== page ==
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Number: 67
Year: 1999
Author: Eloísa Trellez Solís and Gustavo Wilches Chaux
Title: Education for a Sustainable Future in the Americas


Sustainable Development and Education

None of the many recently-published academic or intergovernmental documents on sustainable development contain a thorough analysis (or even a definite one) of the meaning of sustainable development. Nor are there blueprints for drafting one, as many documents in the field have noted.7

To date, it has proven impossible to develop conclusive definitions for a concept which assumes different meanings in different regions and cultures of the world and which varies according to the characteristics of communities, specific historical processes and particular features of local environments. There are, after all, no magic prescriptions setting forth the stages needed to achieve a sustainable relationship between humankind and the biosphere. On the contrary, a consensus has emerged that accepts sustainable development as an “ideal vision of the future,” or an expectation for the survival of humankind. This idea stems from an ever-growing awareness that the future of the species is closely linked to environmental conditions which, if allowed to continue to deteriorate, will increasingly diminish the expectation that future generations might enjoy an acceptable standard of living.

This “ideal vision” includes concepts such as equality, which can be applied to relationships at many different political and social levels: relationships among different regions and countries, relationships between genders, among generations, between urban and rural areas, among ethnic groups and economic sectors and among all social actors within a national or local community.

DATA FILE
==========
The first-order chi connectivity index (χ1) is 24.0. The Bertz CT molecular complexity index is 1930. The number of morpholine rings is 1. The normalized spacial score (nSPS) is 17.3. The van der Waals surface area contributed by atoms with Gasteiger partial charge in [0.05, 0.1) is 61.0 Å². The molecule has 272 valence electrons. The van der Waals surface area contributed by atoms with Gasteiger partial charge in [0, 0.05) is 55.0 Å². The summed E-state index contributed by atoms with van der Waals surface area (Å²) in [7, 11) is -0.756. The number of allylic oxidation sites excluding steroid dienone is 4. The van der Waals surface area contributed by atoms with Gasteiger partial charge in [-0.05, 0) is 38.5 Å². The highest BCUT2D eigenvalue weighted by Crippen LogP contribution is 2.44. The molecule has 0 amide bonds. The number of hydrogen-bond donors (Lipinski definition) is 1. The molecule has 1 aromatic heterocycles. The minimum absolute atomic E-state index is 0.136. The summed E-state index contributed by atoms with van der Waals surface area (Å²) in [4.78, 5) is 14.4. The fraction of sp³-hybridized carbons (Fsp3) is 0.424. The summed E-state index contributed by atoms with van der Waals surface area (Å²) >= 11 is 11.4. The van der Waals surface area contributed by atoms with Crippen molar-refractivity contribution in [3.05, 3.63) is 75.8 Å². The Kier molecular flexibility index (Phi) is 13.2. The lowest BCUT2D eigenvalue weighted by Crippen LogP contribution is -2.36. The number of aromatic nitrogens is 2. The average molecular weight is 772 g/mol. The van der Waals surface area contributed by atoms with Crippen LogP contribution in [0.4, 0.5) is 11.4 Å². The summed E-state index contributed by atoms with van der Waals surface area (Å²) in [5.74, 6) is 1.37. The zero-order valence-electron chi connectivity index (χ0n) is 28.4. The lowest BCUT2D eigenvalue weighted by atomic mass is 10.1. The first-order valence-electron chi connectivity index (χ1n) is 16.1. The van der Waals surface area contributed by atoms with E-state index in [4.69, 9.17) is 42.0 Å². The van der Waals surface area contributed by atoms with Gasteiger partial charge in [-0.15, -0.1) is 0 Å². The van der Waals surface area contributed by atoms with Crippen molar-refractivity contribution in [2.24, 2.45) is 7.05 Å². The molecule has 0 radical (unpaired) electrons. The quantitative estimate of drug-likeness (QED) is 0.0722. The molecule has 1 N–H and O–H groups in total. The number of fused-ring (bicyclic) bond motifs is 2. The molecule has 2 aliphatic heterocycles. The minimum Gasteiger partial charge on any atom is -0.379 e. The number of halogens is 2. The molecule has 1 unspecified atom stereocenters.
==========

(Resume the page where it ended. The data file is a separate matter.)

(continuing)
Further, the pursuit of sustainable development depends on the direction of scientific focus and the application of technology. These choices matter, if we are to understand the world in terms of processes and if we are to strengthen human ability to interact with the underlying cycles of these processes harmoniously: in short, if we are to consolidate natural cycles and not attempt to manufacture substitutes for them, or to destroy them.

The ideal of sustainability also depends on the ideological and cultural meaning attached by each community to the concepts of development and success. It depends on the significance of “success,” as well as on the general role and responsibilities assumed by humans as a part of the material universe.

Where the political dimension of the concept of sustainability is concerned, the principles of democracy, tolerance, conciliation, good governance, respect for differentiation, and active appreciation of diversity, decentralization and participation are integral components, without which the concept is meaningless.

Finally, of course, sound environmental management represents a central axis of sustainable development for several reasons. It includes essential practical and conceptual tools, among them a) understanding of the environment as a flow and a process, b) the use of natural resources according to long-term ecological and economic rationality, as opposed to the short-term imperatives of private economic profit, c) recognition and appreciation of “environmental services” and d) efficient “risk management” of threats and vulnerability, with a view to preventing the human community from becoming a danger to ecosystems, while minimizing the threats that ecological dynamics may pose for human beings.

Challenge for the Future
  • To adopt, apply and strengthen policies designed to replace prevailing educational processes that tend to reproduce and perpetuate the unsustainable notion of development.
  • To promote an education that allows current and future generations to learn and to value the elements of sustainability.
  • To revive experiences that demonstrate how to achieve this.
  • To rescue this knowledge from obscurity and incorporate it into new educational paradigms.